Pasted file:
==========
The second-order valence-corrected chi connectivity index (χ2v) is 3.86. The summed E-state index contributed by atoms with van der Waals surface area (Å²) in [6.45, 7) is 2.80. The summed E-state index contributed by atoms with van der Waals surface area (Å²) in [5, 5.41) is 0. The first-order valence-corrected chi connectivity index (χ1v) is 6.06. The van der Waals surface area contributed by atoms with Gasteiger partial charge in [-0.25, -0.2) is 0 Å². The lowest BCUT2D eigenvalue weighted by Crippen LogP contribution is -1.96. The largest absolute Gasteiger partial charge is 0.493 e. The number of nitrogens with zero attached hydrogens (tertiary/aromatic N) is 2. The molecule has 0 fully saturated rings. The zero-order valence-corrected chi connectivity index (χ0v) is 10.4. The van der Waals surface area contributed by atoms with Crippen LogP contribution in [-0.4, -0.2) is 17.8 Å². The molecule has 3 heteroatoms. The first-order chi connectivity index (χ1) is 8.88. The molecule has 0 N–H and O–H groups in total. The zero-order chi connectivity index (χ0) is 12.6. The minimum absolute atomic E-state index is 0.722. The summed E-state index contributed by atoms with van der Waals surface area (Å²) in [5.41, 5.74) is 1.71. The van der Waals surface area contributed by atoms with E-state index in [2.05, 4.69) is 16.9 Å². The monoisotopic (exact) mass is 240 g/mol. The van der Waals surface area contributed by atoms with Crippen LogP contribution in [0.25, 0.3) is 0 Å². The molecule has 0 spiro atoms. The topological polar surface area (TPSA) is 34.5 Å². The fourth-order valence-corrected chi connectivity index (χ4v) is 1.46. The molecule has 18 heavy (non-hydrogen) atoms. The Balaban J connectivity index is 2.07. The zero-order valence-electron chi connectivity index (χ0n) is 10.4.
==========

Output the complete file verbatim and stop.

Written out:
The second-order valence-corrected chi connectivity index (χ2v) is 3.86. The summed E-state index contributed by atoms with van der Waals surface area (Å²) in [6.45, 7) is 2.80. The summed E-state index contributed by atoms with van der Waals surface area (Å²) in [5, 5.41) is 0. The first-order valence-corrected chi connectivity index (χ1v) is 6.06. The van der Waals surface area contributed by atoms with Gasteiger partial charge in [-0.25, -0.2) is 0 Å². The lowest BCUT2D eigenvalue weighted by Crippen LogP contribution is -1.96. The largest absolute Gasteiger partial charge is 0.493 e. The number of nitrogens with zero attached hydrogens (tertiary/aromatic N) is 2. The molecule has 0 fully saturated rings. The zero-order valence-corrected chi connectivity index (χ0v) is 10.4. The van der Waals surface area contributed by atoms with Crippen LogP contribution in [-0.4, -0.2) is 17.8 Å². The molecule has 3 heteroatoms. The first-order chi connectivity index (χ1) is 8.88. The molecule has 0 N–H and O–H groups in total. The zero-order chi connectivity index (χ0) is 12.6. The minimum absolute atomic E-state index is 0.722. The summed E-state index contributed by atoms with van der Waals surface area (Å²) in [5.41, 5.74) is 1.71. The van der Waals surface area contributed by atoms with E-state index in [2.05, 4.69) is 16.9 Å². The monoisotopic (exact) mass is 240 g/mol. The van der Waals surface area contributed by atoms with Crippen LogP contribution in [0.25, 0.3) is 0 Å². The molecule has 0 spiro atoms. The topological polar surface area (TPSA) is 34.5 Å². The fourth-order valence-corrected chi connectivity index (χ4v) is 1.46. The molecule has 18 heavy (non-hydrogen) atoms. The Balaban J connectivity index is 2.07. The zero-order valence-electron chi connectivity index (χ0n) is 10.4.